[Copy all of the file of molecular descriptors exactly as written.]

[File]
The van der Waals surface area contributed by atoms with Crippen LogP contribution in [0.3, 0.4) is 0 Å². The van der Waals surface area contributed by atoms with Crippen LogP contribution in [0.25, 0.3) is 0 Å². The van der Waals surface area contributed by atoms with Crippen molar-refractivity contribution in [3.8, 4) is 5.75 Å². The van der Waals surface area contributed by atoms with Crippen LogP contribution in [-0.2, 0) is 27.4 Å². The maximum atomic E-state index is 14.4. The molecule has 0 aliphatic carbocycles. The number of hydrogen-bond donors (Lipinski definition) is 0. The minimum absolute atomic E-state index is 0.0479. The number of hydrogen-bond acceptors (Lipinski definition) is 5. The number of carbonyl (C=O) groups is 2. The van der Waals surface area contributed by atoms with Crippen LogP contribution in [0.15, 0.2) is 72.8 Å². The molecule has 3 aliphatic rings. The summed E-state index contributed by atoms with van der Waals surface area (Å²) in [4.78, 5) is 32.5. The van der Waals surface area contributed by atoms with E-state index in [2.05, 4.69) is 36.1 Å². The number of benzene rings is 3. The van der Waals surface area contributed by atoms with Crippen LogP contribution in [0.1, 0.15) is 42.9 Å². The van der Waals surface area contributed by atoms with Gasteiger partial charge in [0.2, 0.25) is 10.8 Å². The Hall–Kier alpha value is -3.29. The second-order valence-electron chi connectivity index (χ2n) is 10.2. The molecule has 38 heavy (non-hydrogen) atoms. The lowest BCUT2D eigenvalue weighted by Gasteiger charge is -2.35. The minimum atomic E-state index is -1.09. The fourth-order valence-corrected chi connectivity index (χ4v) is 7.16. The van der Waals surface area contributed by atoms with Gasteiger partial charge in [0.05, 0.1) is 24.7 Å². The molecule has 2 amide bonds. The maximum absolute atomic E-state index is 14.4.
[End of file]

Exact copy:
The van der Waals surface area contributed by atoms with Crippen LogP contribution in [0.3, 0.4) is 0 Å². The van der Waals surface area contributed by atoms with Crippen LogP contribution in [0.25, 0.3) is 0 Å². The van der Waals surface area contributed by atoms with Crippen molar-refractivity contribution in [3.8, 4) is 5.75 Å². The van der Waals surface area contributed by atoms with Crippen LogP contribution in [-0.2, 0) is 27.4 Å². The maximum atomic E-state index is 14.4. The molecule has 0 aliphatic carbocycles. The number of hydrogen-bond donors (Lipinski definition) is 0. The minimum absolute atomic E-state index is 0.0479. The number of hydrogen-bond acceptors (Lipinski definition) is 5. The number of carbonyl (C=O) groups is 2. The van der Waals surface area contributed by atoms with Crippen LogP contribution in [0.15, 0.2) is 72.8 Å². The molecule has 3 aliphatic rings. The summed E-state index contributed by atoms with van der Waals surface area (Å²) in [4.78, 5) is 32.5. The van der Waals surface area contributed by atoms with E-state index in [2.05, 4.69) is 36.1 Å². The number of benzene rings is 3. The van der Waals surface area contributed by atoms with Crippen LogP contribution in [0.1, 0.15) is 42.9 Å². The van der Waals surface area contributed by atoms with Gasteiger partial charge in [0.2, 0.25) is 10.8 Å². The Hall–Kier alpha value is -3.29. The second-order valence-electron chi connectivity index (χ2n) is 10.2. The molecule has 38 heavy (non-hydrogen) atoms. The lowest BCUT2D eigenvalue weighted by Gasteiger charge is -2.35. The minimum atomic E-state index is -1.09. The fourth-order valence-corrected chi connectivity index (χ4v) is 7.16. The van der Waals surface area contributed by atoms with Gasteiger partial charge in [0.05, 0.1) is 24.7 Å². The molecule has 2 amide bonds. The maximum absolute atomic E-state index is 14.4.